But that personality shifts dramatically almost as soon as he walks out the front door, by turns allowing himself to be manipulated, by others a passive participant in life, and by still others he becomes an arrogant jerk. No, not everyone is consistent of character in the real world, either, but Severian seems to be very gumbified, molded by the author into a completely new character to fit whatever situation the author feels like putting him into. It gets both tiring and irritating.
To go along with the lack of a consistent character, we have a lack of consistent story once he’s away from the guild. Nothing really happens in the second half of the book. We careen from situation to situation, barely advancing the plot and not really advancing the characters of Severian and companions. After enough of these situations have gone by, the author apparently decides that’s enough for one book and the narrative just ends.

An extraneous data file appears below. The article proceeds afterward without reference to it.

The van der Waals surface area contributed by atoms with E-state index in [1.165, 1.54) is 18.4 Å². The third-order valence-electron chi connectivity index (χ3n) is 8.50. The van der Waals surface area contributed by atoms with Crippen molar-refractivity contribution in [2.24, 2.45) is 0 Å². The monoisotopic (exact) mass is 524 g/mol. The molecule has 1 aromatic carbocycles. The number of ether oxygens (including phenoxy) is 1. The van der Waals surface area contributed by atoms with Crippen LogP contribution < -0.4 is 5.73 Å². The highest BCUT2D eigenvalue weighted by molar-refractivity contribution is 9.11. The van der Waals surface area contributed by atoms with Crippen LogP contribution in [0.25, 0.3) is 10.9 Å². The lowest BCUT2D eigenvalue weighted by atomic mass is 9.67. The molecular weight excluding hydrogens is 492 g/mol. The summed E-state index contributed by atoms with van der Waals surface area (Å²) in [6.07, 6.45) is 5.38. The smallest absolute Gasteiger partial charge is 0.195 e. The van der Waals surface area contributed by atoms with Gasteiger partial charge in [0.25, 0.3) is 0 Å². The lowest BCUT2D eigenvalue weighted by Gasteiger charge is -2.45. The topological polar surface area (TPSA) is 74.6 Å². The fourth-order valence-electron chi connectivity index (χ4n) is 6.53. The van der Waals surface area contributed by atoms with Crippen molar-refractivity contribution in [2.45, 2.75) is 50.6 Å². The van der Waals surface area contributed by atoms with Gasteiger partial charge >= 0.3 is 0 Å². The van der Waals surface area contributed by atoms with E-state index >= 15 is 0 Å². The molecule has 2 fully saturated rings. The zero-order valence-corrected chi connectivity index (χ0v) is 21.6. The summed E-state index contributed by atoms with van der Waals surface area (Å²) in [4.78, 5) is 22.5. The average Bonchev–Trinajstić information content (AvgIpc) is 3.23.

Not exactly a cliffhanger, though they are in the middle of something that hasn’t been explained at all, and with no real warning. The story just stops without telling us anything is coming. Severian is going through another door, and this seems like a good place to break things off, telling us we can read further in his memoirs if we choose.
And in the afterword, we find out it’s a tale of the future and the author is merely a translator? Olaf Stapledon pulled this in Last and First Men, and it didn’t really work for me then, and it doesn’t work for me now, especially on top of the book that I just read.
Overall rating: 2 stars. Again, I’m well aware that this book, and the series it starts, is well thought of by big parts of SF literary fandom. Yes, I’m equally well aware that Mr. Wolfe is considered a giant in the genre by some other really big names in the genre. Yes, it won two major awards.
But I have to ask again: so what? Just because a book is critically acclaimed or wins awards doesn’t mean any particular reader has to like it, and I didn’t. Your mileage may vary, but I won’t be reading the next book in the series even though it also won a major award (the Nebula this time). I’m actually a little sorry I spent the time to try this one again.by
This is a strange collection of strange stories. Before now, I wasn’t familiar with Mr. Borges’ work, and I’m still not sure I am, especially since he appears to have been fairly prolific from what I’ve read about him since finishing this.